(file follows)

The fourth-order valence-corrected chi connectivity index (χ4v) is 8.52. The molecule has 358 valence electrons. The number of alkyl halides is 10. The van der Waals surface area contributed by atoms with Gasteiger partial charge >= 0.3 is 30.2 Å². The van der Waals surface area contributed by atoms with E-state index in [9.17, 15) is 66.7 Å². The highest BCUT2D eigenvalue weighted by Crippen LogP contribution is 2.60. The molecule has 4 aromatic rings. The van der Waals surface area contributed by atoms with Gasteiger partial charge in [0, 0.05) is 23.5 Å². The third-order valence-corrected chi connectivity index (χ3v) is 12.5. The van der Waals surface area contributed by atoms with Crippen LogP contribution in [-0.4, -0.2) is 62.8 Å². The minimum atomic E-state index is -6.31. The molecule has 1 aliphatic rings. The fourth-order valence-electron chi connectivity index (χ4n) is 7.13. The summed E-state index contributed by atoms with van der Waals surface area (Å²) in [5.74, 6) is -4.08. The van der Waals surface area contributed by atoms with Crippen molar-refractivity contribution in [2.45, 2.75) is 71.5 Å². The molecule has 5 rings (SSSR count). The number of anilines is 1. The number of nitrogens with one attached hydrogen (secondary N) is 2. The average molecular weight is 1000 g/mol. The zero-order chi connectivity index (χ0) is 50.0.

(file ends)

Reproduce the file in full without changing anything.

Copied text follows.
The fourth-order valence-corrected chi connectivity index (χ4v) is 8.52. The molecule has 358 valence electrons. The number of alkyl halides is 10. The van der Waals surface area contributed by atoms with Gasteiger partial charge >= 0.3 is 30.2 Å². The van der Waals surface area contributed by atoms with E-state index in [9.17, 15) is 66.7 Å². The highest BCUT2D eigenvalue weighted by Crippen LogP contribution is 2.60. The molecule has 4 aromatic rings. The van der Waals surface area contributed by atoms with Gasteiger partial charge in [0, 0.05) is 23.5 Å². The third-order valence-corrected chi connectivity index (χ3v) is 12.5. The van der Waals surface area contributed by atoms with Crippen LogP contribution in [-0.4, -0.2) is 62.8 Å². The minimum atomic E-state index is -6.31. The molecule has 1 aliphatic rings. The fourth-order valence-electron chi connectivity index (χ4n) is 7.13. The summed E-state index contributed by atoms with van der Waals surface area (Å²) in [5.74, 6) is -4.08. The van der Waals surface area contributed by atoms with Crippen molar-refractivity contribution in [2.45, 2.75) is 71.5 Å². The molecule has 5 rings (SSSR count). The number of anilines is 1. The number of nitrogens with one attached hydrogen (secondary N) is 2. The average molecular weight is 1000 g/mol. The zero-order chi connectivity index (χ0) is 50.0.